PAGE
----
Obviously, John and Jenny had the right idea when they wanted to continue their birding exploits; go high! So, as often before, the Sierra Loja called them away from their nearby Salar home. Their reward was to find a whole host of juveniles including Rock Thrush and Woodchat Shrike, both so unlike their parents. So, as John says, there is still hope for us all so, perhaps, a trip up the nearby Sierra Tejada might be called for early next week.
Sierra Loja 27th July 2013
A very hot and muggy day again but fresh at 1500metres.
I had finished my chores earlier than expected so we decide to have a couple of hours up Sierra Loja. We didn´t expect too much as the past fortnight or more it has been very hard work - even getting out and about with the heat has been a chore.
As we drove up the now recently reformed track, we saw Collared Dove, Wood Pigeon and Azure-winged Magpies. Though the wooded areas were almost deserted we did manage to see Great Tit, and Red-legged Partridges, the latter having some very young broods with them, also heard Chaffinches.
At the cliffs, climbers were about and not a peep was heard until we reached the flat area, where we saw Thekla Larks, a single Lesser Kestrel, at least two adult and several juvenile Woodchat Shrikes and a group of five Black Wheatears.
|Juvenile Rock Thrush Roquero Rojo Monticola saxatillis (right) with Black-eared Wheatear Collalba Rubia Oenanthe hispanica|
Close to the substation valley we encountered a Southern Grey Shrike and in the valley we came across our first juvenile Rock Thrush. As we were photographing it, a Spectacled Warbler flew into view. Also here we saw Black-eared Wheatears, more Black Wheatears, Thekla Larks, Goldfinches, Stonechats, two Common Kestrels and a circling Short-toed Eagle. As we climbed out of the valley a huge flock of some two hundred Chough erupted from the mountainside. A few Rock Buntings were seen here as were more Black-eared Wheatears and juvenile Woodchat Shrikes.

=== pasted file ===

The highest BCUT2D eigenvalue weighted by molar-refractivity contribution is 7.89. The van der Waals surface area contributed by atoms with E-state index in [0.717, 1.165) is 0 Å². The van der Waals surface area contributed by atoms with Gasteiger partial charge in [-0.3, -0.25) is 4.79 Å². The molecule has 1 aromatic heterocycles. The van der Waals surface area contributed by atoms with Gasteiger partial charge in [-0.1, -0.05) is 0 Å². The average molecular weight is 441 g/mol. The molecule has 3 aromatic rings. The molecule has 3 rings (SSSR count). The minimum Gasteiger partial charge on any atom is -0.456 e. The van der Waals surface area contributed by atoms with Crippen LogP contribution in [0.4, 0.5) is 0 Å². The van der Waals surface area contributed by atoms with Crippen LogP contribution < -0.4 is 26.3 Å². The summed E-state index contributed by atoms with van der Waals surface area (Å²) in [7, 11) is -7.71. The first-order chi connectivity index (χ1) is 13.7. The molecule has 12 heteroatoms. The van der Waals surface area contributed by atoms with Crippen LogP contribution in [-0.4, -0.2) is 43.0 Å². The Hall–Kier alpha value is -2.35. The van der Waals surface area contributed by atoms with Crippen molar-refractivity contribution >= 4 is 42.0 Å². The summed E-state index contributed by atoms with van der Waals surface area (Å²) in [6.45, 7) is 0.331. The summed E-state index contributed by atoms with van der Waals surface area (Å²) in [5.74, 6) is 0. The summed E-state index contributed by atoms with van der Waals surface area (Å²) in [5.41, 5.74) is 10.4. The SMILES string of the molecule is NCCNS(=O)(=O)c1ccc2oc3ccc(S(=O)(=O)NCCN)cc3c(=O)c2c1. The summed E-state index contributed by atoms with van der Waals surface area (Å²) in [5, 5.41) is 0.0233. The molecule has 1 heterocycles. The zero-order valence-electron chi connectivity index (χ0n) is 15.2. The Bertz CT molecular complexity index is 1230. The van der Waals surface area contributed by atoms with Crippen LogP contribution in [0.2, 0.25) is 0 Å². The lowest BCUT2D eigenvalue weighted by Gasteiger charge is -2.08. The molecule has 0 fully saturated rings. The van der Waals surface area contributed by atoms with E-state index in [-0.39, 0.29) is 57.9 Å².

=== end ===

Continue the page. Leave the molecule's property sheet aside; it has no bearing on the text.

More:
|Juvenile Woodchat Shrike Alcaudon Comun Lanius senator|
Instead of turning right for the ponds we kept on towards Sierra Gordo, along this part of the track we found another two Spectacled Warblers, a Black Wheatear, more Rock Buntings, and two good size families of Stonechats.
At the fossil cave we located the Little Owl on its ruin. Also here we saw Black Redstarts, Black Wheatears, Red-legged Partridges and three Common Kestrels gave us their version of air acrobatics. Then the rain started. We had expected the possibility of it as the dark clouds had been threatening for an hour or so, luckily it was over and done with in a quarter and hour, but the temperature had dropped to a fresh 14C with a fresh wind to accompany it.
So onto the ponds, the top one being completely empty, the bottom one was in a very depleted state, but we did get our first (and only) Northern Wheatear here along with Linnets, Corn Buntings, Goldfinches, Chough, Rock Sparrows and Rock Buntings, our only Spotless Starling, more Theklas Larks and Black-eared Wheatears.
|Juvenile Rock Thrush Roquero Rojo Monticola saxatillis|
After lunch we headed back down seeing two Hoopoes and three more juvenile Rock Thrushes on the way. It wasn´t until we had almost reached the main road when we saw Serins, House Sparrows, two Common Swifts and a few House Martins. The last bird was a Turtle Dove as we neared Salar.
Butterflies and other insects were at a premium as were flowers although we did find a few Spanish Iris (Iris xiphium)still in bloom, Spanish Oyster Plant (Scolymus hispanicus) and a few Great Mullien or Aaron´s Rod (Verbascum thapsus) are still hanging on.
All photographs by and courtesy of John Wainwright
Great report, John and a reminder to us all to make the effort to get out and about.
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